The Silk Road is famously known as the gateway between the East and the West, opening up for Europe a world of fine textiles, teas, foods, and spices that they had never before seen. Many of these spices we’re still using to this day, although there a handful that most people alive right now would have no clue on how to use. These obscure herbs are missing from spice cabinets today, but in some cases you can still buy them if you look hard enough. But, in other cases we don’t even know which plants these herbs came from, such are the mysteries of time. Here are 5 spices of the ancient world that people no longer use today.
Long pepper was the forerunner of the berries we use today as pepper. Long pepper comes from the plant, piper longium, which grows native in India. The spice was immensely popular with the ancient Romans and Greeks, but it was also expensive to import. When a cheaper substitution came along, the pepper berries we know today, the cooks of the ancient world jumped at the chance to capture that unique flavor at a discount.
Long pepper is said to have a more rounded flavor and long lasting heat than regular pepper, although both spices contain piperine, a chemical responsible for lighting up the body’s heat sensory processes.
Once considered the ultimate aphrodisiac herb of Ancient Rome, this herb was so important that it featured on many coins of the era and in the writings of scribes. The stalks were eaten as a vegetable, the flowers used for perfume, and the juice of the plant drunk as an aphrodisiac.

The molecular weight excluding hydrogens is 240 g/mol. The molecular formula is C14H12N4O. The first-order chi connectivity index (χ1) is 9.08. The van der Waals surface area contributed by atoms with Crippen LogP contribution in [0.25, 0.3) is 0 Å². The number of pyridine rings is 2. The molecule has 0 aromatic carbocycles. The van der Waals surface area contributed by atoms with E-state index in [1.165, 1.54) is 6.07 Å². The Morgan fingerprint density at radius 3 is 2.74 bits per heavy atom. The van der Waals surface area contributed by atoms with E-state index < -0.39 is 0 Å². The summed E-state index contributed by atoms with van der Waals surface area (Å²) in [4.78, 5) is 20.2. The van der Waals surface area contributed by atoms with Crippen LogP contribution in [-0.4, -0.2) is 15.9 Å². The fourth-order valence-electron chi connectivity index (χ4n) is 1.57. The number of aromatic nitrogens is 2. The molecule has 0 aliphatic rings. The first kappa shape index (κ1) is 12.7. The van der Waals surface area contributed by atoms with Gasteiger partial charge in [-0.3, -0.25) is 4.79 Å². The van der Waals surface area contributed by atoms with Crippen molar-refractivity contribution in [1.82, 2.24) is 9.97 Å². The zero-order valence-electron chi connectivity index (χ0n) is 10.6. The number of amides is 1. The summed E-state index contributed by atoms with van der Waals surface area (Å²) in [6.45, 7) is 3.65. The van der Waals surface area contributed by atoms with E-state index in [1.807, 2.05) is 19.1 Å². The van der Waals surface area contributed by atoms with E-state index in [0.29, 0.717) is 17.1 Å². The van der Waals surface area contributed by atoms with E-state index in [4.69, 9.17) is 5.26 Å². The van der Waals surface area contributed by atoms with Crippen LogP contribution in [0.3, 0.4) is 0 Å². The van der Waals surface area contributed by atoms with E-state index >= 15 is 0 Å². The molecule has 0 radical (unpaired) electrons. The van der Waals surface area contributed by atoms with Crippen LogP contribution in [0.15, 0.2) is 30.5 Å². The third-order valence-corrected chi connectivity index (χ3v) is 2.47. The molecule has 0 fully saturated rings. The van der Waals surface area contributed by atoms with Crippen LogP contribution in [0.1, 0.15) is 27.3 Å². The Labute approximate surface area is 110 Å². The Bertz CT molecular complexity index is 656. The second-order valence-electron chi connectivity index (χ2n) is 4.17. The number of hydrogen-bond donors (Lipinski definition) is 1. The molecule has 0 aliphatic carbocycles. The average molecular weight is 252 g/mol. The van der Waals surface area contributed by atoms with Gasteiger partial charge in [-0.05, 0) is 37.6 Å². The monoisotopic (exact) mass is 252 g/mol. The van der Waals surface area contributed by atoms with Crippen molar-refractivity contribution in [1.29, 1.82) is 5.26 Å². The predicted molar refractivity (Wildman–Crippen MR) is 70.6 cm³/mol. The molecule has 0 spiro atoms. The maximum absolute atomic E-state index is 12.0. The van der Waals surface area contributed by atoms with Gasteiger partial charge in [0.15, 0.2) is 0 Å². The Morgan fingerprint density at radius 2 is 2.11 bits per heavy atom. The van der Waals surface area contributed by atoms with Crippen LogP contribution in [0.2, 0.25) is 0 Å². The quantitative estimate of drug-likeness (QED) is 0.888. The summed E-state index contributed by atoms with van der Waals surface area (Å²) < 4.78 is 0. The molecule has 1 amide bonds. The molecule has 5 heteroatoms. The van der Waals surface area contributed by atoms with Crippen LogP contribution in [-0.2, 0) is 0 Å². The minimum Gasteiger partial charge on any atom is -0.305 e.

Despite the popularity of silphium, scholars today don’t even know for certain which plant it came from, though there is speculation that it was a related to the Ferula genus of plants (parsley, dill, and chervil also belong to this group). The yellow-flowered herb, silphium, was said to have heart-shaped seeds, which many have rspeculated is the reason for our association of this shape with love today.
This slightly bitter herb was once believed not only to help cure coughs, colds, and ailments of the chest, but it was also used to season foods. This herb was in use for medicinal purposes in the ancient world, but by the medieval period it was being tossed into stews to flavor them.
Hyssop is related to mint and has a sweet smell to the flowers. It’s also used in perfumery. And, it was notoriously used for its licorice/mint flavor in making absinthe– the lush’s drink of choice in 19th century France.
There are many different varieties of mugwort, one of which is the psychoactive plant known as wormwood that was once used to give absinthe its distinctive properties. Today it’s outlawed most places, but stand-in relatives of the herb with simliar tastes are used in modern recipes of absinthe. The flavor of this herb bears a resemblance to anise.
In the old days mugwort was associated with the Greek goddess, Artemis, the deity of nature, hunting, and a protector of women giving birth.
Pre-contact Native Americans were brewing and enjoying a caffeinated beverage made from the Yaupon holly plant. The beverage was known as “black drink” (and also as “cassina”).
This type of holly is native to the East Coast of the U.S., though traces of a similar drink have been found in Southwest Native American archaeological sites. The herb could have been traded across tribes, so popular was the drink.SKM: below-content placeholder